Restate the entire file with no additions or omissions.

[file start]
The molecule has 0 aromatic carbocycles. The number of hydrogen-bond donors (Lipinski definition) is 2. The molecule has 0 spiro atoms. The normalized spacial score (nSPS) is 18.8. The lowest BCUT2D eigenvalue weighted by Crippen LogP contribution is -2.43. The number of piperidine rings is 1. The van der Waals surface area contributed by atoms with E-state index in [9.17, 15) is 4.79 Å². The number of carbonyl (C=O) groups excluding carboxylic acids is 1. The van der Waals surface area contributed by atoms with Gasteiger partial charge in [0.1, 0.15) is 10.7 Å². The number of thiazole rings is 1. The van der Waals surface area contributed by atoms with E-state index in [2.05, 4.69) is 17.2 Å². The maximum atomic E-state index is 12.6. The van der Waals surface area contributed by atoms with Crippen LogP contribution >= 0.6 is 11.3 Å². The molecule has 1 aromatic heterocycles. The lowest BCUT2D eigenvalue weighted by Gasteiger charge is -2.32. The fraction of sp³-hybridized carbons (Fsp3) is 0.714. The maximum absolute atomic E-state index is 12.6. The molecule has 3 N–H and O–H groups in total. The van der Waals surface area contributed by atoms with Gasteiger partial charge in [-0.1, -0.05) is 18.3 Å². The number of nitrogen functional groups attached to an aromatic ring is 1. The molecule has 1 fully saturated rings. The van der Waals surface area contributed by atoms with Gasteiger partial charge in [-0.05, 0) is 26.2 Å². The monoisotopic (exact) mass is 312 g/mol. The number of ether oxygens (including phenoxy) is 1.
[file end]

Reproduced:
The molecule has 0 aromatic carbocycles. The number of hydrogen-bond donors (Lipinski definition) is 2. The molecule has 0 spiro atoms. The normalized spacial score (nSPS) is 18.8. The lowest BCUT2D eigenvalue weighted by Crippen LogP contribution is -2.43. The number of piperidine rings is 1. The van der Waals surface area contributed by atoms with E-state index in [9.17, 15) is 4.79 Å². The number of carbonyl (C=O) groups excluding carboxylic acids is 1. The van der Waals surface area contributed by atoms with Gasteiger partial charge in [0.1, 0.15) is 10.7 Å². The number of thiazole rings is 1. The van der Waals surface area contributed by atoms with E-state index in [2.05, 4.69) is 17.2 Å². The maximum atomic E-state index is 12.6. The van der Waals surface area contributed by atoms with Crippen LogP contribution >= 0.6 is 11.3 Å². The molecule has 1 aromatic heterocycles. The lowest BCUT2D eigenvalue weighted by Gasteiger charge is -2.32. The fraction of sp³-hybridized carbons (Fsp3) is 0.714. The maximum absolute atomic E-state index is 12.6. The molecule has 3 N–H and O–H groups in total. The van der Waals surface area contributed by atoms with Gasteiger partial charge in [-0.1, -0.05) is 18.3 Å². The number of nitrogen functional groups attached to an aromatic ring is 1. The molecule has 1 fully saturated rings. The van der Waals surface area contributed by atoms with Gasteiger partial charge in [-0.05, 0) is 26.2 Å². The monoisotopic (exact) mass is 312 g/mol. The number of ether oxygens (including phenoxy) is 1.